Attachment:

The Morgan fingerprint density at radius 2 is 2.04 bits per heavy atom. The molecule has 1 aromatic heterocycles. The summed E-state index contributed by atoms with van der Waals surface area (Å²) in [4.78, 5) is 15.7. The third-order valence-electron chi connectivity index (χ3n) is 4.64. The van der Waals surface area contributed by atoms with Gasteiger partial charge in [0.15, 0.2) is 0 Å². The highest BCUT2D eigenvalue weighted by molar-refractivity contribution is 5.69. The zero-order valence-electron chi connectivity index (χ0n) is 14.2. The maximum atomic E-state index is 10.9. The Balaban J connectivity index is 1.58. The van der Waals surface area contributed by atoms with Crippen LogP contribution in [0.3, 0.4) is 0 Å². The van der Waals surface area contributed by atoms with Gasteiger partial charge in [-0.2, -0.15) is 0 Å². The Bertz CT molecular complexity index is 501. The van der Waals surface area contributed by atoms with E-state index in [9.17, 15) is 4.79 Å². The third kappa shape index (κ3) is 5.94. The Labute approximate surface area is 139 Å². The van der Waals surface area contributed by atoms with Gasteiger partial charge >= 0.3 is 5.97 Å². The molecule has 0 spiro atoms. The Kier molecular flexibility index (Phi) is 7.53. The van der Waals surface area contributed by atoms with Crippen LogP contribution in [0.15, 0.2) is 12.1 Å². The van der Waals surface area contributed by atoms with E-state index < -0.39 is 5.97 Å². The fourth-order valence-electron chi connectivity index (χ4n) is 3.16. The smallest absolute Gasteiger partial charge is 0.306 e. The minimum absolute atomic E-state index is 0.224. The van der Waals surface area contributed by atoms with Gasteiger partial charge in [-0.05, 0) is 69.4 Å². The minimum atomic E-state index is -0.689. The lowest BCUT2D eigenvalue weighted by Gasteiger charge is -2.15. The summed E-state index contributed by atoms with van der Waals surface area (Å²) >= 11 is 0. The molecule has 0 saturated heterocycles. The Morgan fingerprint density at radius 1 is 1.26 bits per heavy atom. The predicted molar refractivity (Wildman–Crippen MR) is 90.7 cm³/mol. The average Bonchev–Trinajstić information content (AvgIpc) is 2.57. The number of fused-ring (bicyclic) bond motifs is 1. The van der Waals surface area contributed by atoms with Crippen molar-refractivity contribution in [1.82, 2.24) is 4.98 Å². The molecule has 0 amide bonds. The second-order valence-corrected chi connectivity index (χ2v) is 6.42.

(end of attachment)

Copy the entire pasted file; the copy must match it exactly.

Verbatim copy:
The Morgan fingerprint density at radius 2 is 2.04 bits per heavy atom. The molecule has 1 aromatic heterocycles. The summed E-state index contributed by atoms with van der Waals surface area (Å²) in [4.78, 5) is 15.7. The third-order valence-electron chi connectivity index (χ3n) is 4.64. The van der Waals surface area contributed by atoms with Gasteiger partial charge in [0.15, 0.2) is 0 Å². The highest BCUT2D eigenvalue weighted by molar-refractivity contribution is 5.69. The zero-order valence-electron chi connectivity index (χ0n) is 14.2. The maximum atomic E-state index is 10.9. The Balaban J connectivity index is 1.58. The van der Waals surface area contributed by atoms with Crippen LogP contribution in [0.3, 0.4) is 0 Å². The van der Waals surface area contributed by atoms with Gasteiger partial charge in [-0.2, -0.15) is 0 Å². The Bertz CT molecular complexity index is 501. The van der Waals surface area contributed by atoms with E-state index in [9.17, 15) is 4.79 Å². The third kappa shape index (κ3) is 5.94. The Labute approximate surface area is 139 Å². The van der Waals surface area contributed by atoms with Gasteiger partial charge >= 0.3 is 5.97 Å². The molecule has 0 spiro atoms. The Kier molecular flexibility index (Phi) is 7.53. The van der Waals surface area contributed by atoms with Crippen LogP contribution in [0.15, 0.2) is 12.1 Å². The van der Waals surface area contributed by atoms with E-state index < -0.39 is 5.97 Å². The fourth-order valence-electron chi connectivity index (χ4n) is 3.16. The smallest absolute Gasteiger partial charge is 0.306 e. The minimum absolute atomic E-state index is 0.224. The van der Waals surface area contributed by atoms with Gasteiger partial charge in [-0.05, 0) is 69.4 Å². The minimum atomic E-state index is -0.689. The lowest BCUT2D eigenvalue weighted by Gasteiger charge is -2.15. The summed E-state index contributed by atoms with van der Waals surface area (Å²) >= 11 is 0. The molecule has 0 saturated heterocycles. The Morgan fingerprint density at radius 1 is 1.26 bits per heavy atom. The predicted molar refractivity (Wildman–Crippen MR) is 90.7 cm³/mol. The average Bonchev–Trinajstić information content (AvgIpc) is 2.57. The number of fused-ring (bicyclic) bond motifs is 1. The van der Waals surface area contributed by atoms with Crippen molar-refractivity contribution in [1.82, 2.24) is 4.98 Å². The molecule has 0 amide bonds. The second-order valence-corrected chi connectivity index (χ2v) is 6.42.